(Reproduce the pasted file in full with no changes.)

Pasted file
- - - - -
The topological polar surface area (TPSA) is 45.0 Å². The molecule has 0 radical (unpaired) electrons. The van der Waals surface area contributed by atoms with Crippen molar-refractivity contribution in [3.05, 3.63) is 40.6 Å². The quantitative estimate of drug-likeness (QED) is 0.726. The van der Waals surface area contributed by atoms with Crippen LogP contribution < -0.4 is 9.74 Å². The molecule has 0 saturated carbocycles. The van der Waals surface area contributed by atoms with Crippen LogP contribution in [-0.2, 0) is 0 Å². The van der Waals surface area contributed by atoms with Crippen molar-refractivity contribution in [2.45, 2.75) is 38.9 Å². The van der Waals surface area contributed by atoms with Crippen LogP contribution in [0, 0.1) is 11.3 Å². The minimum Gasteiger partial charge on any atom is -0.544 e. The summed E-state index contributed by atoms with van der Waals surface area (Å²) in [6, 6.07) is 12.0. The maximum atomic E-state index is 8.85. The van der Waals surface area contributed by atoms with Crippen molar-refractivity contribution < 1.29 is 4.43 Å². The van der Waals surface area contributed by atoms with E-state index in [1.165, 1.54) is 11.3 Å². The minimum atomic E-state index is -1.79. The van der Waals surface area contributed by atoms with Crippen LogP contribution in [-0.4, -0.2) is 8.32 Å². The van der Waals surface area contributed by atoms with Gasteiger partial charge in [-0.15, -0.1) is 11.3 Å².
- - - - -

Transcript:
The topological polar surface area (TPSA) is 45.0 Å². The molecule has 0 radical (unpaired) electrons. The van der Waals surface area contributed by atoms with Crippen molar-refractivity contribution in [3.05, 3.63) is 40.6 Å². The quantitative estimate of drug-likeness (QED) is 0.726. The van der Waals surface area contributed by atoms with Crippen LogP contribution < -0.4 is 9.74 Å². The molecule has 0 saturated carbocycles. The van der Waals surface area contributed by atoms with Crippen LogP contribution in [-0.2, 0) is 0 Å². The van der Waals surface area contributed by atoms with Crippen molar-refractivity contribution in [2.45, 2.75) is 38.9 Å². The van der Waals surface area contributed by atoms with Crippen LogP contribution in [0, 0.1) is 11.3 Å². The minimum Gasteiger partial charge on any atom is -0.544 e. The summed E-state index contributed by atoms with van der Waals surface area (Å²) in [6, 6.07) is 12.0. The maximum atomic E-state index is 8.85. The van der Waals surface area contributed by atoms with Crippen molar-refractivity contribution < 1.29 is 4.43 Å². The van der Waals surface area contributed by atoms with E-state index in [1.165, 1.54) is 11.3 Å². The minimum atomic E-state index is -1.79. The van der Waals surface area contributed by atoms with Crippen LogP contribution in [-0.4, -0.2) is 8.32 Å². The van der Waals surface area contributed by atoms with Gasteiger partial charge in [-0.15, -0.1) is 11.3 Å².